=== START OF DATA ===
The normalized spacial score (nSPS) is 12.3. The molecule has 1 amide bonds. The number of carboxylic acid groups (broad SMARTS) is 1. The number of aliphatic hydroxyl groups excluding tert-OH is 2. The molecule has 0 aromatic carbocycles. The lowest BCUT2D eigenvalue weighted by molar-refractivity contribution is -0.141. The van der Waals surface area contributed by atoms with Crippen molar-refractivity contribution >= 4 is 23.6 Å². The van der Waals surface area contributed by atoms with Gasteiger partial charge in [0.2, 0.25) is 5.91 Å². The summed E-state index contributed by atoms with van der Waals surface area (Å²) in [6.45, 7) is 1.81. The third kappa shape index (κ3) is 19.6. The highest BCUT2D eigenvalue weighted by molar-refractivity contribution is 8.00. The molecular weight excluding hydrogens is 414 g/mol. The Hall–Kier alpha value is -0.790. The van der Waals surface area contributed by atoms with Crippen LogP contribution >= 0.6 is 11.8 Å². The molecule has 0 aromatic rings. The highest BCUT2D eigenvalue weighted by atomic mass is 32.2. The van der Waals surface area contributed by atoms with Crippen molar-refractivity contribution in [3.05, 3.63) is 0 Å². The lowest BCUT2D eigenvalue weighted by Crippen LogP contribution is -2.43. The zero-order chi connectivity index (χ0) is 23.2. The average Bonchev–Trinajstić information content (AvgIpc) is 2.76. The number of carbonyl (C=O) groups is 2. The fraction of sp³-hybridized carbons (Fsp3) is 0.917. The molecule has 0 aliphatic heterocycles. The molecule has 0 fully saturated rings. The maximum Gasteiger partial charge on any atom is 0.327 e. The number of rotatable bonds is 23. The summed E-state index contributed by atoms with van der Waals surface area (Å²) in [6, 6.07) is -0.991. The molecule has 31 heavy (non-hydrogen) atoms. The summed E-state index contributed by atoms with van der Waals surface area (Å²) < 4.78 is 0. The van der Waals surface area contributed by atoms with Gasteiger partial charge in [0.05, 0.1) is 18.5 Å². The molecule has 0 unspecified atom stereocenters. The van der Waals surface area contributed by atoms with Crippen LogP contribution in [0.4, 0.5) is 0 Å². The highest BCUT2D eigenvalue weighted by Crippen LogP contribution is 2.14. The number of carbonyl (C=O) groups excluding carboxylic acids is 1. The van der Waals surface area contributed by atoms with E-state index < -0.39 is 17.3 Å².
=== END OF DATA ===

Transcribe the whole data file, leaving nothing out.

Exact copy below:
The normalized spacial score (nSPS) is 12.3. The molecule has 1 amide bonds. The number of carboxylic acid groups (broad SMARTS) is 1. The number of aliphatic hydroxyl groups excluding tert-OH is 2. The molecule has 0 aromatic carbocycles. The lowest BCUT2D eigenvalue weighted by molar-refractivity contribution is -0.141. The van der Waals surface area contributed by atoms with Crippen molar-refractivity contribution >= 4 is 23.6 Å². The van der Waals surface area contributed by atoms with Gasteiger partial charge in [0.2, 0.25) is 5.91 Å². The summed E-state index contributed by atoms with van der Waals surface area (Å²) in [6.45, 7) is 1.81. The third kappa shape index (κ3) is 19.6. The highest BCUT2D eigenvalue weighted by molar-refractivity contribution is 8.00. The molecular weight excluding hydrogens is 414 g/mol. The Hall–Kier alpha value is -0.790. The van der Waals surface area contributed by atoms with Crippen LogP contribution >= 0.6 is 11.8 Å². The molecule has 0 aromatic rings. The highest BCUT2D eigenvalue weighted by atomic mass is 32.2. The van der Waals surface area contributed by atoms with Crippen molar-refractivity contribution in [3.05, 3.63) is 0 Å². The lowest BCUT2D eigenvalue weighted by Crippen LogP contribution is -2.43. The zero-order chi connectivity index (χ0) is 23.2. The average Bonchev–Trinajstić information content (AvgIpc) is 2.76. The number of carbonyl (C=O) groups is 2. The fraction of sp³-hybridized carbons (Fsp3) is 0.917. The molecule has 0 aliphatic heterocycles. The molecule has 0 fully saturated rings. The maximum Gasteiger partial charge on any atom is 0.327 e. The number of rotatable bonds is 23. The summed E-state index contributed by atoms with van der Waals surface area (Å²) in [6, 6.07) is -0.991. The molecule has 31 heavy (non-hydrogen) atoms. The summed E-state index contributed by atoms with van der Waals surface area (Å²) < 4.78 is 0. The van der Waals surface area contributed by atoms with Gasteiger partial charge in [0.05, 0.1) is 18.5 Å². The molecule has 0 unspecified atom stereocenters. The van der Waals surface area contributed by atoms with Crippen LogP contribution in [0.4, 0.5) is 0 Å². The highest BCUT2D eigenvalue weighted by Crippen LogP contribution is 2.14. The number of carbonyl (C=O) groups excluding carboxylic acids is 1. The van der Waals surface area contributed by atoms with E-state index < -0.39 is 17.3 Å².